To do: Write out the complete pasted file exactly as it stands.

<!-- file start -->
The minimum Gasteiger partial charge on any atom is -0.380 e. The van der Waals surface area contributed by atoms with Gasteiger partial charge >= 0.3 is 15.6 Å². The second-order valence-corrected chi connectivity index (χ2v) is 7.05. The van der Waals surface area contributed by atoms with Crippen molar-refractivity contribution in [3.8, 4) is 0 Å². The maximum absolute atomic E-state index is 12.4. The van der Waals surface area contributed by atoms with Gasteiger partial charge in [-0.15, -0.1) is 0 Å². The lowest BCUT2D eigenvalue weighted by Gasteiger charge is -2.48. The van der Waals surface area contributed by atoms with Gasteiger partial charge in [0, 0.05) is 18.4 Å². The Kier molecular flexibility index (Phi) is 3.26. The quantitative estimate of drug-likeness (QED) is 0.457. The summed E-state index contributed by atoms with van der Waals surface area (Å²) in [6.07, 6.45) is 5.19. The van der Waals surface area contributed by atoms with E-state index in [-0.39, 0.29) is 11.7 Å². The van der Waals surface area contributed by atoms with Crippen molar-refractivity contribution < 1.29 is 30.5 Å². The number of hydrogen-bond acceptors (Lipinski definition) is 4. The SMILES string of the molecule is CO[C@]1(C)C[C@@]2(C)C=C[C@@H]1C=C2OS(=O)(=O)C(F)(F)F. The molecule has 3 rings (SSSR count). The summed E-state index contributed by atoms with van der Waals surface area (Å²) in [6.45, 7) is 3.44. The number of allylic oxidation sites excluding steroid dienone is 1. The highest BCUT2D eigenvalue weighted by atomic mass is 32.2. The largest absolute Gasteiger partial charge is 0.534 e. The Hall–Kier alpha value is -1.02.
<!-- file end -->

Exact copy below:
The minimum Gasteiger partial charge on any atom is -0.380 e. The van der Waals surface area contributed by atoms with Gasteiger partial charge >= 0.3 is 15.6 Å². The second-order valence-corrected chi connectivity index (χ2v) is 7.05. The van der Waals surface area contributed by atoms with Crippen molar-refractivity contribution in [3.8, 4) is 0 Å². The maximum absolute atomic E-state index is 12.4. The van der Waals surface area contributed by atoms with Gasteiger partial charge in [-0.15, -0.1) is 0 Å². The lowest BCUT2D eigenvalue weighted by Gasteiger charge is -2.48. The van der Waals surface area contributed by atoms with Gasteiger partial charge in [0, 0.05) is 18.4 Å². The Kier molecular flexibility index (Phi) is 3.26. The quantitative estimate of drug-likeness (QED) is 0.457. The summed E-state index contributed by atoms with van der Waals surface area (Å²) in [6.07, 6.45) is 5.19. The van der Waals surface area contributed by atoms with E-state index in [-0.39, 0.29) is 11.7 Å². The van der Waals surface area contributed by atoms with Crippen molar-refractivity contribution < 1.29 is 30.5 Å². The number of hydrogen-bond acceptors (Lipinski definition) is 4. The SMILES string of the molecule is CO[C@]1(C)C[C@@]2(C)C=C[C@@H]1C=C2OS(=O)(=O)C(F)(F)F. The molecule has 3 rings (SSSR count). The summed E-state index contributed by atoms with van der Waals surface area (Å²) in [6.45, 7) is 3.44. The number of allylic oxidation sites excluding steroid dienone is 1. The highest BCUT2D eigenvalue weighted by atomic mass is 32.2. The largest absolute Gasteiger partial charge is 0.534 e. The Hall–Kier alpha value is -1.02.